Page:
More than half a century ago, the people of Alaska came together to campaign for statehood, and on June 30, 1958, our families rejoiced at the headline "WE'RE IN." Over the next 50 years we never lost sight of the lesson of this victory. When we work hard, and in unity, there is no limit to what we can accomplish for Alaska.
This lesson is one reason that Alaska enjoys one of the highest rates of volunteerism in the nation. It is the reason that we can dream of world class construction projects, whether the trans-Alaska oil pipeline or a natural gas line, and see those projects come to fruition.
Fifty years ago, few Americans could claim any familiarity with Alaska. Over the past three decades, as Alaska became more accessible to America, the country became more fascinated with Alaska. They like what they see. It is not just because of Denali, Glacier Bay or the opportunity to view wildlife from the road. It's the infectious Alaska spirit.
Our passion for Alaska also fuels some of the most exciting political campaigns in the country. Yet when these campaigns end, the commercials drop from the airwaves and the yard signs are put away, we come together once again to work for the betterment of the land we love.
Alaska's success has always depended on a strong partnership with the federal government. After all, the federal government controls two-thirds of our land. The federal government rigorously controls Alaska's ability to benefit from its vast energy, mineral and fisheries resources through extensive regulatory structures. We host some of the military's most sophisticated equipment and best trained troops. Our troops train on some of the best training grounds anywhere in the world. Our Alaska Native institutions are dependent on healthy funding streams for federal Indian programs.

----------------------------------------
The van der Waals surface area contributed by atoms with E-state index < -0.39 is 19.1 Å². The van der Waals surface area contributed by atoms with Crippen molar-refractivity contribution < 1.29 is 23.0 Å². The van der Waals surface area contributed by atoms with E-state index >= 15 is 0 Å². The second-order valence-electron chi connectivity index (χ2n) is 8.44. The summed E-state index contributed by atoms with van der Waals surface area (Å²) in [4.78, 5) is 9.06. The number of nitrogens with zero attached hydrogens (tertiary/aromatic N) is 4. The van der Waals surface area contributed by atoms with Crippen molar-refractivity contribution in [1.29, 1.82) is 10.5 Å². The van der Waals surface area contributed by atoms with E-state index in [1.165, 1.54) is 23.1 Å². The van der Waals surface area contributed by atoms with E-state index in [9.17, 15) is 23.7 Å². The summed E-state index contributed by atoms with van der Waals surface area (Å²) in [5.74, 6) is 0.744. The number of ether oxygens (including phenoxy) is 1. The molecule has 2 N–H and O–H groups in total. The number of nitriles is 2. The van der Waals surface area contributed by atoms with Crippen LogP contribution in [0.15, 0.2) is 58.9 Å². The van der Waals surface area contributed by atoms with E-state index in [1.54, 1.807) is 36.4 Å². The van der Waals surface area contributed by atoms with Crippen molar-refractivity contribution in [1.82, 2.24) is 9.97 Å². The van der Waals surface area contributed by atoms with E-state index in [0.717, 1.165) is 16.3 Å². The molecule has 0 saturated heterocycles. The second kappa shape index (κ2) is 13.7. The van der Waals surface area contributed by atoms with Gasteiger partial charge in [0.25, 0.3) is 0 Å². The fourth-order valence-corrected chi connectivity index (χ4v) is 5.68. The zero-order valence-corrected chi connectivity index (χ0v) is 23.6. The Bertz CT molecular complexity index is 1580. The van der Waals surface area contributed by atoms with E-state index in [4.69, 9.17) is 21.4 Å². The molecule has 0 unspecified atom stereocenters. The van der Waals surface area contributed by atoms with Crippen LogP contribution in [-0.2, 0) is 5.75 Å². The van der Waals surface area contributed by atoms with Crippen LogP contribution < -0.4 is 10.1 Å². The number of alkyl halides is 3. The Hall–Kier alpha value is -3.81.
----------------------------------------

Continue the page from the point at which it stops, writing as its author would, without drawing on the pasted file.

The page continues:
Without strong relationships between Juneau and Alaska's delegation in Washington, our ship would sink. This is why the cohesion of Alaska's congressional delegation has been the envy of other states for more than a quarter century. It is why Alaska's congressional delegation and Alaska's governor, regardless of the party from which they were elected, have historically presented a united front to the federal government.
With a new administration coming to Washington, we appreciate that this is no time for distraction by media-manufactured rivalries. We know that we can achieve far more together than we can alone.
We are grateful for the opportunity that Alaskans offered us when we are elected to the offices we hold. We hold exciting jobs that enable us to achieve great things. Whatever hornets the media may want to stir up, Alaskans can be assured that we are deeply and fully committed to working together for the good of our great state.
Lisa Murkowski is Alaska's senior U.S. senator, and Sarah Palin is Alaska's governor and a former Republican vice presidential candidate.